Volatility ahead for northern hemisphere winter crop production…
- By: "Prime" Ag News
- Cattle News
- Mar 01, 2021
- 109 views
By Peter McMeekin
As the northern hemisphere spring approaches, the winter crop condition throughout Europe and North America is fast becoming a significant market focus, especially after an extremely cold weather system swept across both continents in mid-February.
In Europe, the winter has been marked by three distinct cold spells. The third and most pronounced of these occurred in the second week of February, with several regions experiencing double-digit sub-zero temperatures. In the process, some registered their lowest minimum temperatures in the last 50 years. Minimal frost damage is expected in areas that lost snow cover due to warmer conditions ahead of the cold spell.
The February cold snap also affected the largest area of the three, sweeping through Scandinavia and the Baltic States before moving south and west through Poland, Germany and parts of France, and finally through southeastern Europe to Turkey. Nevertheless, production impacts are expected to be limited, as most affected areas had developed adequate winter hardiness and were protected by a snow cover layer during the coldest periods.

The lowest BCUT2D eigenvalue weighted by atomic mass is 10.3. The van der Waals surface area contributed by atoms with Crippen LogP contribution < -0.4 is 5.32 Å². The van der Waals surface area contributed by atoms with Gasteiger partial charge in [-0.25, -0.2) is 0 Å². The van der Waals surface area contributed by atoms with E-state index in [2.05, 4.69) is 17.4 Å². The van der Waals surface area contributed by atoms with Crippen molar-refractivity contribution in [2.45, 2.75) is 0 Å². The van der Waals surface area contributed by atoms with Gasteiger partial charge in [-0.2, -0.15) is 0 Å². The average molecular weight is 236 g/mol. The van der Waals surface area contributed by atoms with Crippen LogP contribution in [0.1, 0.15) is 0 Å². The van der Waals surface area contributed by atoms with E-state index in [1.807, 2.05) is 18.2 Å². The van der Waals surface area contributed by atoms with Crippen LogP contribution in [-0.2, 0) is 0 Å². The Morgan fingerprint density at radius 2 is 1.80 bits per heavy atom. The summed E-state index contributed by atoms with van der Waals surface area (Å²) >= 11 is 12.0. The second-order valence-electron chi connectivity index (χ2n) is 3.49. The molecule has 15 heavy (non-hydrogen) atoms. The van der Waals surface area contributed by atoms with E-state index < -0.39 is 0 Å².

The weather has turned decidedly warmer in the two weeks since the freeze. Rainfall has also been average or better, which could lead to early emergence from dormancy. Those crops would be at higher risk from sub-zero temperatures, especially if exposed with little snow cover. The latest 10-day forecast suggests mostly warm and dry conditions will dominate the majority of continental Europe.
The winter crops in France, The European Union’s biggest grain producer, appear to have successfully negotiated the cold winter months and remain in excellent condition. Favourable growing conditions are expected to see the winter crop surpass last year's output, which struggled amidst a wet planting campaign and a late-season drought.